version 2/101030 by Erik Temple
- Chapter: About Glimmr Automap
- Chapter: Including Glimmr Automap in a project
- Chapter: Basic usage
- Chapter: The query functionality
- Section: Querying the room name
- Section: The query explanation
- Section: Disabling query functionality
- Chapter: Customizing the user interface
- Section: Changing the zoom levels of the map
- Section: Anchor elements
- Section: Removing the frame altogether
- Section: Changing action messages
- Chapter: Customizing the interface to work with new functionality
- Chapter: The map and the interface with the Automap extension
- Section: Memory allocation for the map
- Section: Map size
- Section: Post-processing of the Automap data
- Section: Automap's zoom levels
- Section: Toggling the ASCII version of the map
- Chapter: Creating new tilesets
- Chapter: Debugging
- Chapter: Change Log
- Example: * Minimal Automap - This example shows the simplest possible setup for using Glimmr Automap. Basically, this means including the extension and a tileset extension, and then defining and opening up a map-window.
- Example: ** Automapping the Manse - By default, Glimmr Automap responds to mouse input on a room in the map by displaying a "tooltip" that shows the printed name of the room clicked on. However, we may also want to do other things with mouse input to the map, such as moving to the room clicked, or displaying what the player knows about the room, or something different altogether. In this case, we can either deactivate the query functionality altogether, or activate the query button, which allows the player to move between query and custom modes. The latter is the approach taken in this example, which borrows the "going to a room" code from the Inform manual's "Misadventure" example (number 295). Clicking on a room will issue a command to go to that room.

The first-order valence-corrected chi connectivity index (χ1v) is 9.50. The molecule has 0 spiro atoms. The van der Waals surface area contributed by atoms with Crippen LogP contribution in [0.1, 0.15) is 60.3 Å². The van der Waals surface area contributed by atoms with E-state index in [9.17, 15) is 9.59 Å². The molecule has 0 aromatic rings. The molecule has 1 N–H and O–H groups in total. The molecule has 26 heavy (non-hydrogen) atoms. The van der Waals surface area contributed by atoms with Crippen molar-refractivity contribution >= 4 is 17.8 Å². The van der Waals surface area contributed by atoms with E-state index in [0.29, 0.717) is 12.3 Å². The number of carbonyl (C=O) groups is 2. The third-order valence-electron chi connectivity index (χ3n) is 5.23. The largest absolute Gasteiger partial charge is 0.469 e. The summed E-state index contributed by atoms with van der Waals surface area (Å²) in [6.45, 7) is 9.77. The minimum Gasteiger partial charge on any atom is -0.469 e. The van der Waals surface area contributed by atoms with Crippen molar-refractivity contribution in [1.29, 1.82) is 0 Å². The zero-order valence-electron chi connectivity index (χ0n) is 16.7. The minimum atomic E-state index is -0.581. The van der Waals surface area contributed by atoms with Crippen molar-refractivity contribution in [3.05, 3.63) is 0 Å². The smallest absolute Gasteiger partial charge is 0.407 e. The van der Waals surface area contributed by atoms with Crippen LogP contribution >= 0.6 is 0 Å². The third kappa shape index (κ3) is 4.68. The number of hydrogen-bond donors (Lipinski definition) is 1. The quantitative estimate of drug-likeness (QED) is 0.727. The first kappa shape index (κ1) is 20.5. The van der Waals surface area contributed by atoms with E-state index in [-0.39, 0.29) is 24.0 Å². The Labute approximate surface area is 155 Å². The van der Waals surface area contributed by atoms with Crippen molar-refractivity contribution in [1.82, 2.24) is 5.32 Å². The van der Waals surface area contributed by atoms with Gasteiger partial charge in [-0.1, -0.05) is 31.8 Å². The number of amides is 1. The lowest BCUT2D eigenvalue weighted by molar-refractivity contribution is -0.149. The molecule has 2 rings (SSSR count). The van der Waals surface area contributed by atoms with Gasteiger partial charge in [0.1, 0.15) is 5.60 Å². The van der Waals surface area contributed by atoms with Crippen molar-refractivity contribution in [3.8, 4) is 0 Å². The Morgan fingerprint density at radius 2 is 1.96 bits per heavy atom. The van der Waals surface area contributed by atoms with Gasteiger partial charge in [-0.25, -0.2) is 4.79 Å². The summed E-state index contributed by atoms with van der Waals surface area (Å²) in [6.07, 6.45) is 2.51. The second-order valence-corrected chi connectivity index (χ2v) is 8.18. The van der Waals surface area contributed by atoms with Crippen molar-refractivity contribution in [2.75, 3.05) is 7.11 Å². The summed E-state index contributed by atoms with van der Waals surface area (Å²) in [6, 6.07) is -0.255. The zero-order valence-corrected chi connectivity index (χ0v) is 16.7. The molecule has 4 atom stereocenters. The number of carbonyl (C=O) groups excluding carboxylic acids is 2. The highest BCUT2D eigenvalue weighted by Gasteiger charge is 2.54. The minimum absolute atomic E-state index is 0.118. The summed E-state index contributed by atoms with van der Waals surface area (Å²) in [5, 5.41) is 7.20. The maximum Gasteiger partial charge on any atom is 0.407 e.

- Example: *** Automap with Localized Compass Rose - This example shows how we can add new graphlinking functionality to the map. We may want to take advantage of the fact that the map indicates exits from the player's location to use them as a kind of compass rose, allowing us to click on the paths out of the room to go in the indicated direction (thanks to Jon Ingold for suggesting this idea.)
Chapter: About Glimmr Automap
Glimmr Automap is, unlike most other Glimmr extensions, a solution rather than a framework. It provides a graphical map that draws a flowchart-style map to a graphics window, adding rooms dynamically to the map as the player discovers the story world. Glimmr Automap (GLAM) is a graphical frontend for Mark Tilford's Automap extension, displaying the map data generated by that extension using a graphical tileset, supplied as the Glimmr Automap Tileset extension. Users may also supply their own tilesets.
Glimmr Automap also provides easily configured user-interface elements for interacting with the map, including zooming in and out using onscreen buttons, clicking on rooms in the map to identify them onscreen, and more.
Glimmr Automap is primarily designed for use with Glulx interpreters that support graphics windows, but it will fall back to an ASCII (or Unicode) map on text-only interpreters, using the interface provided by Mark Tilford's Automap.
The extension requires most of the other Glimmr extensions in order to function, including Glimmr Canvas-Based Drawing, Glimmr Drawing Commands, and Glimmr Graphic Hyperlinks. Also required are Glimmr's dependencies, including Flexible Windows by Jon Ingold and Fixed Point Maths by Michael Callaghan.